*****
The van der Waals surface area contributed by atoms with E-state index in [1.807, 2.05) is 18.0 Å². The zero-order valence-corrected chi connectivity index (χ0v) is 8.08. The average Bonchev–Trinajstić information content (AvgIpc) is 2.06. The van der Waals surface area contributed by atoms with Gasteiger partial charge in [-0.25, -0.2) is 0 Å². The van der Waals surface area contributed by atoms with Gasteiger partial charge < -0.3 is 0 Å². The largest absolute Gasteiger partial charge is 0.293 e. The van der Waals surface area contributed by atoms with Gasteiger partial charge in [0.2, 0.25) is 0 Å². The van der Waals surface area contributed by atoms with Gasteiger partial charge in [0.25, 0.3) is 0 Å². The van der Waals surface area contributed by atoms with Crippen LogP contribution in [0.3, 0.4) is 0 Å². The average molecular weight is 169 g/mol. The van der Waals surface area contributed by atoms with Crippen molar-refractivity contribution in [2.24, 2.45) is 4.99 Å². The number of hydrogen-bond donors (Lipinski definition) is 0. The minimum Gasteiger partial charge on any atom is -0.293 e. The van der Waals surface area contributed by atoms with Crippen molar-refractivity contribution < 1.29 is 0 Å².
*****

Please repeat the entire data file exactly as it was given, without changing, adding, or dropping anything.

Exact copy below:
The van der Waals surface area contributed by atoms with E-state index in [1.807, 2.05) is 18.0 Å². The zero-order valence-corrected chi connectivity index (χ0v) is 8.08. The average Bonchev–Trinajstić information content (AvgIpc) is 2.06. The van der Waals surface area contributed by atoms with Gasteiger partial charge in [-0.25, -0.2) is 0 Å². The van der Waals surface area contributed by atoms with Gasteiger partial charge < -0.3 is 0 Å². The largest absolute Gasteiger partial charge is 0.293 e. The van der Waals surface area contributed by atoms with Gasteiger partial charge in [0.2, 0.25) is 0 Å². The van der Waals surface area contributed by atoms with Gasteiger partial charge in [0.25, 0.3) is 0 Å². The van der Waals surface area contributed by atoms with Crippen LogP contribution in [0.3, 0.4) is 0 Å². The average molecular weight is 169 g/mol. The van der Waals surface area contributed by atoms with Crippen molar-refractivity contribution in [2.24, 2.45) is 4.99 Å². The number of hydrogen-bond donors (Lipinski definition) is 0. The minimum Gasteiger partial charge on any atom is -0.293 e. The van der Waals surface area contributed by atoms with Crippen molar-refractivity contribution < 1.29 is 0 Å².